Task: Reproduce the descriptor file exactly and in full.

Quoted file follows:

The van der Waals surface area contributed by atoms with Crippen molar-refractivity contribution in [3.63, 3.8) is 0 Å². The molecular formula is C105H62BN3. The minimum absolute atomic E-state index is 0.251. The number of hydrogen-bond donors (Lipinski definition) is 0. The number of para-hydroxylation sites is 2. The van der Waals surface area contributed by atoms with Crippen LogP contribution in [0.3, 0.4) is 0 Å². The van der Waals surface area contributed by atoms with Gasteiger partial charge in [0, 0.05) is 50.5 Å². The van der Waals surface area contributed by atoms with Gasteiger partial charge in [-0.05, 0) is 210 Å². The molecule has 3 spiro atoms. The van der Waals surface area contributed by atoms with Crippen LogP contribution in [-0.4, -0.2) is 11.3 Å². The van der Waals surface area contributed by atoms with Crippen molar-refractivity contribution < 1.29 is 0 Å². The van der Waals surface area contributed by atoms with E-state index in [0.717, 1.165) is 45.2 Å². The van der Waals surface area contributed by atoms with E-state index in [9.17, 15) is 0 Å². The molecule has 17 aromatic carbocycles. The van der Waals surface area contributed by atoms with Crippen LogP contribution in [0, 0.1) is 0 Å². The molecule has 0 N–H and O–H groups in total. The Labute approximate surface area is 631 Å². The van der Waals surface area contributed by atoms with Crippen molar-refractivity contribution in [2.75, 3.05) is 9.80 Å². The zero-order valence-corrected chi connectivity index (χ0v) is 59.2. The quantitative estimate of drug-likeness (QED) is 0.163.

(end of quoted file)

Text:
The van der Waals surface area contributed by atoms with Crippen molar-refractivity contribution in [3.63, 3.8) is 0 Å². The molecular formula is C105H62BN3. The minimum absolute atomic E-state index is 0.251. The number of hydrogen-bond donors (Lipinski definition) is 0. The number of para-hydroxylation sites is 2. The van der Waals surface area contributed by atoms with Crippen LogP contribution in [0.3, 0.4) is 0 Å². The van der Waals surface area contributed by atoms with Gasteiger partial charge in [0, 0.05) is 50.5 Å². The van der Waals surface area contributed by atoms with Gasteiger partial charge in [-0.05, 0) is 210 Å². The molecule has 3 spiro atoms. The van der Waals surface area contributed by atoms with Crippen LogP contribution in [-0.4, -0.2) is 11.3 Å². The van der Waals surface area contributed by atoms with Crippen molar-refractivity contribution < 1.29 is 0 Å². The van der Waals surface area contributed by atoms with E-state index in [0.717, 1.165) is 45.2 Å². The van der Waals surface area contributed by atoms with E-state index in [9.17, 15) is 0 Å². The molecule has 17 aromatic carbocycles. The van der Waals surface area contributed by atoms with Crippen LogP contribution in [0, 0.1) is 0 Å². The molecule has 0 N–H and O–H groups in total. The Labute approximate surface area is 631 Å². The van der Waals surface area contributed by atoms with Crippen molar-refractivity contribution in [2.75, 3.05) is 9.80 Å². The zero-order valence-corrected chi connectivity index (χ0v) is 59.2. The quantitative estimate of drug-likeness (QED) is 0.163.